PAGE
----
May 23, 2005
Book review: Song of the Azalea
What is history? Often it is taught as numbers and factoids to be memorised and repeated. But there is an alternative: the personification of history. First hand accounts of events from those that were part of them. This has the benefit of making history live rather than a mass of numbers. It also leads to the natural problem of all reportage: perspective. Those involved in events will never be neutral about them, although one could argue that using numbers only gives a vaneer of objectivity. History, especially modern history in the era of cheap information, benefits from memoirs such as Songs of the Azalea. One can allow for bias and it is far outwieghed by the human element. It turns two dimensional facts and figures into three dimensional real life.
Kenneth Ore retraces a living history of Hong Kong from the Japanese occupation through the troubles of the 1960s and to more recent times through the eyes of a reformed secret Communist. For anyone lover or student of this city and history it is a vital tool in understanding the mindset of those who have lived through such periods.
The book is framed around an apology to Ore's mother. She was a phenomenal woman who was dealt a crappy hand by life. The story of the young Ore's life under the Japanese gives an inkling into the depth of hatred many still hold. It is also the tale of a well educated woman and the extent she went to protect her family. As the story unfolds the feeling of disenfranchisement with the ruling Nationalists grows. The KMT's soldiers quickly lose there place as the defenders of the Chinese nation, at least in Ore's eyes, and he soon falls under the spell of the Communists. It is a testament to the power of propaganda that until Ore was well into middle age he still fervently believed the Communists were the answer to all China's problems, defenders of the peasantry and proletariat. Ore and his brother both become secret members of the CCP in Hong Kong, taking orders, recruiting, getting involved in riots, getting told who to marry and how many children to have. But an organisation as paranoid as the Communists would inevitably turn on even such loyal soliders as Ore, especially once he started challenging his fellow members when personal tragedy strikes. As the wool is removed from his eyes he sees that self-interest has overtaken (indeed, was likely was always) the ideals of the movement. Hell hath no fury like an ex-Commie scorned.
Within 280 pages anti-Japanese feelings, impressions of the KMT and Communists, the secret operations of the Communists in Hong Kong, the British Government in Hong Kong and how it dealt with leftists are all covered. The book shows the power of brain-washing and mass movements and the gradual awakening from indoctrination. For those who say "I would never be like that", Ore's account demonstrates how easily it is to fall under the sway of ideals. Ore amply demonstrates the personal costs of blind faith and adherence to ideology. Page 252, as Ore is kicked out of the Communists to whom he has devoted his life:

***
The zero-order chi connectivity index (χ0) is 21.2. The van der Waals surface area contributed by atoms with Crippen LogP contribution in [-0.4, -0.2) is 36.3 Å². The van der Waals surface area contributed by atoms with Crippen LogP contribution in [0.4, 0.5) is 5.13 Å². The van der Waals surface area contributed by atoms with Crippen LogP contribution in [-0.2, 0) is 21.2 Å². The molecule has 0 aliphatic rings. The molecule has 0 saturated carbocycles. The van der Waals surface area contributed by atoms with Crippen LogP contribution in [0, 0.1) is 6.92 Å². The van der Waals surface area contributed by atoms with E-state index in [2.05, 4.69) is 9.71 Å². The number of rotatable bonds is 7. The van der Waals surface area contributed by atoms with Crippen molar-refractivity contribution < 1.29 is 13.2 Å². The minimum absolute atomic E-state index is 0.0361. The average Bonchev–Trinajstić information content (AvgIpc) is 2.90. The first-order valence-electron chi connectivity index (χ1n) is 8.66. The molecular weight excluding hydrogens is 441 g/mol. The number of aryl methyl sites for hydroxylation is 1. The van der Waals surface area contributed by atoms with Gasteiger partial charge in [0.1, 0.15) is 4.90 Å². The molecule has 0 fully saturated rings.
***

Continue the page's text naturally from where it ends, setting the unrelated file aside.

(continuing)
To lose all hope is a terrible sentence to bear. A man without hope is dead, even thought he continue to walk.That's the true horror within its pages.
Like much history, there are parts that are relevant to today. Page 151:
Even after 1997, when the Hong Kong legislative members were "elected" from their local constituencies, the Communists called all left-wing supporters in each district to vote for the "selected" member.They've made it even easier now. Just vote DAB. In the Epilogue, on pages 275-277, Ore discusses what became of his fellow comrades. One is a unversity vice-chancellor, another an adviser to the Chief Executive. He goes on:
Hok Yau Club continues to be a non-political student fellowship on the surface. However the Communist Party in Hong Kong is still up to its old tricks, placing members to work in various institutions...the Chinese Communist Party does not officially exist there, and many people are naively unaware of the Communists' agenda and opeations in their city.Ore has far kinder words for the former colonial masters, the British:
...after the May Riot of 1967, the British did try to improve their governing with much more humane policies...For the majority of Hong Kong people, there was likely a great deal of sadness and more than a trace of apprehension with the lowering of the Union Jack on July 1, 1997.Through covering small tragedies we also see the larger tragedy. A similar example is First they killed my father by Loung Ung, the story of a young girl living through the horrors of the Khemer Rogue. This personification of history has taught me far more than any number of textbooks.
To anyone interested in Hong Kong, the Chinese Communist Party, or simply a interesting story well told, I can recommend Songs of the Azalea. It should be handed out by the Immigration Department to anyone coming to live here.
* I was sent this book gratis for this review.posted by Simon on 05.23.05 at 04:13 PM in the Reviews category.
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